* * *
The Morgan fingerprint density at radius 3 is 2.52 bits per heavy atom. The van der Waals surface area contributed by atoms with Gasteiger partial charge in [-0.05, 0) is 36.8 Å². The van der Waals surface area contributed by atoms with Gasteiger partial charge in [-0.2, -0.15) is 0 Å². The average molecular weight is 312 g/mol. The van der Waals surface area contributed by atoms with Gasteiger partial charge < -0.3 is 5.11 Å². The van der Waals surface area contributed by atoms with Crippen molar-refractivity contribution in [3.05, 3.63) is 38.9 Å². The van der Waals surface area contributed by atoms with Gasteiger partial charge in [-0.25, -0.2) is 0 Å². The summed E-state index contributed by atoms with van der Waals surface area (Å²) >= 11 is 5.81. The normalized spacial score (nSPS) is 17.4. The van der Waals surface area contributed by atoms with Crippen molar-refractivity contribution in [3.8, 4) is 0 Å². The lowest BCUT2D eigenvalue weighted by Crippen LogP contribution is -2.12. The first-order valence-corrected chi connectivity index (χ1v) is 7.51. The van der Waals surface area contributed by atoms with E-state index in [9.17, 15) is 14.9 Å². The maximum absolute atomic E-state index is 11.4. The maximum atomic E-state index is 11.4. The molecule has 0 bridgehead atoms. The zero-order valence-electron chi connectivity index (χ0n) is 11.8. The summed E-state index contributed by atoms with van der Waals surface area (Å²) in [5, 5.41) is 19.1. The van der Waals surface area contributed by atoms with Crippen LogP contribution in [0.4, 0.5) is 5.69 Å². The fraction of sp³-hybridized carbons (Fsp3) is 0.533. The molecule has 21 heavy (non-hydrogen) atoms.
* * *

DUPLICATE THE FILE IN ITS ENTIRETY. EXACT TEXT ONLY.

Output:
The Morgan fingerprint density at radius 3 is 2.52 bits per heavy atom. The van der Waals surface area contributed by atoms with Gasteiger partial charge in [-0.05, 0) is 36.8 Å². The van der Waals surface area contributed by atoms with Gasteiger partial charge in [-0.2, -0.15) is 0 Å². The average molecular weight is 312 g/mol. The van der Waals surface area contributed by atoms with Gasteiger partial charge < -0.3 is 5.11 Å². The van der Waals surface area contributed by atoms with Crippen molar-refractivity contribution in [3.05, 3.63) is 38.9 Å². The van der Waals surface area contributed by atoms with Gasteiger partial charge in [-0.25, -0.2) is 0 Å². The summed E-state index contributed by atoms with van der Waals surface area (Å²) >= 11 is 5.81. The normalized spacial score (nSPS) is 17.4. The van der Waals surface area contributed by atoms with Crippen molar-refractivity contribution in [3.8, 4) is 0 Å². The lowest BCUT2D eigenvalue weighted by Crippen LogP contribution is -2.12. The first-order valence-corrected chi connectivity index (χ1v) is 7.51. The van der Waals surface area contributed by atoms with E-state index in [9.17, 15) is 14.9 Å². The maximum absolute atomic E-state index is 11.4. The maximum atomic E-state index is 11.4. The molecule has 0 bridgehead atoms. The zero-order valence-electron chi connectivity index (χ0n) is 11.8. The summed E-state index contributed by atoms with van der Waals surface area (Å²) in [5, 5.41) is 19.1. The van der Waals surface area contributed by atoms with Crippen LogP contribution in [0.4, 0.5) is 5.69 Å². The fraction of sp³-hybridized carbons (Fsp3) is 0.533. The molecule has 21 heavy (non-hydrogen) atoms.